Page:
The Centre’s move to reduce the excise duty on petrol and diesel by Rs 5 and Rs 10 per litre respectively, has opened up a new political front between the central government and the opposition parties. So far, the opposition was accusing the centre of fleecing consumers by levying high taxes on petroleum products. But the game has changed now.
After the centre's announcement to reduce excise duty on petrol and diesel, all the BJP-ruled states have also announced cuts on VAT and other taxes on petroleum products. Except for Punjab and Odisha, no opposition-led state has reciprocated the move.
What’s the reason behind non-BJP states’ reluctance in reducing taxes on fuel?
Deteriorating State Finances
Over the last decade, especially after the implementation of GST, the difference between states’ revenue and their expenditure has been widening. A study by PSR India says, “In 2019-20, the GST compensation requirement of states was Rs 1.65 lakh crore, nearly double that of 2018-19. This resulted in a shortfall of nearly Rs 70,000 crore which was partly met through the 2020-21 cess collection. In 2020-21, states’ compensation requirement is set to rise further to Rs 3 lakh crore, leaving a shortfall of about Rs 2.3 lakh crore. Part of this (Rs 1.1 lakh crore) will be funded through additional borrowings by states, and the remaining will be paid by extending cess collections beyond June 2022.”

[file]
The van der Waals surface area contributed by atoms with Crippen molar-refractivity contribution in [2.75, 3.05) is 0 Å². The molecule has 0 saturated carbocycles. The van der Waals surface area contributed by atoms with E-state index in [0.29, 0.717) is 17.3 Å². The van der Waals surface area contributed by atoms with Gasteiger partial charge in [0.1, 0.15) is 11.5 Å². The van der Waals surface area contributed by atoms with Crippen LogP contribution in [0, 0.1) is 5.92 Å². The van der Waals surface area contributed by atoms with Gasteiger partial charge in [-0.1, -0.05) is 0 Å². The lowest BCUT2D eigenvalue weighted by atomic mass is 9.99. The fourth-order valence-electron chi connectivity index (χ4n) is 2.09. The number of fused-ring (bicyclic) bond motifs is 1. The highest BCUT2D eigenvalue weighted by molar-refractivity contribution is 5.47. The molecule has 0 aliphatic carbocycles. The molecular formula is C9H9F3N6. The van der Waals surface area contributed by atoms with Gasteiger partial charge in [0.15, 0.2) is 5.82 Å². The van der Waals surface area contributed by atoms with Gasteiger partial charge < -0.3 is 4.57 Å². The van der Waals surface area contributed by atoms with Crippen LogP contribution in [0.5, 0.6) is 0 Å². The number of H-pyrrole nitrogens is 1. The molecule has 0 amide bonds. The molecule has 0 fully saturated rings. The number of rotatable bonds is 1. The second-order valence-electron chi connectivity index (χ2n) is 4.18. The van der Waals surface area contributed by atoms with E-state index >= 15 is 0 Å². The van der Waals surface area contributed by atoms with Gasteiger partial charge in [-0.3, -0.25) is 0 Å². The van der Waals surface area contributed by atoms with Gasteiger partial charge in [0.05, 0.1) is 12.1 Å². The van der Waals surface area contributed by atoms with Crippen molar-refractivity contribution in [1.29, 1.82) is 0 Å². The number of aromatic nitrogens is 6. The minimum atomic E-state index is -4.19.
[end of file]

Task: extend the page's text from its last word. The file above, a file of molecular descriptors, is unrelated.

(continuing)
Kerala Finance Minister KN Balagopal last week outrightly refused to cut VAT on fuel prices in the state which he said was in a severe economic crisis.
Need To Spend On Health Infrastructure
Covid-19 has increased the cost of running health infrastructure for centre as well as for the state governments. While the Covid numbers have reduced in most states significantly, the governments want to maintain a buffer in case of future outbreaks. A budgetary analysis of the key 11 states in India shows the average per capita expenditure on healthcare at just Rs 1,747. These states include Haryana, Kerala, Punjab, West Bengal, Rajasthan, UP, Bihar, Tamil Nadu, Gujarat, Karnataka, and Maharashtra. While the opposition blamed the centre for the shortage of Oxygen during Covid’s second wave in India, the state governments run by opposition parties fear a backlash from the public in turn, if a similar situation of Oxygen shortage arises in future. This is forcing the states to collect more taxes through fuel to have sufficient war chests in future.
Excise Duty Cut Automatically Brings Down VAT
VAT (Value Added Tax) is calculated on the retail price of a commodity. This is why the centre's decision to cut excise duty on petrol and diesel automatically brings down the amount of VAT collected by the state governments.
Rajasthan chief minister, Ashok Gehlot emphasised this fact recently when he pointed out that with the centre's decision to reduce the excise duty on petrol and diesel, the state’s VAT on fuel prices has automatically been reduced by Rs 1.8 per litre on petrol and Rs 2.6 per litre on diesel. According to Gehlot, the state government will be losing Rs 1800 crore due to a reduction in VAT and if the centre wanted the states to bring down VAT further, it should simply cut central excise duty on the production of fuel in the county.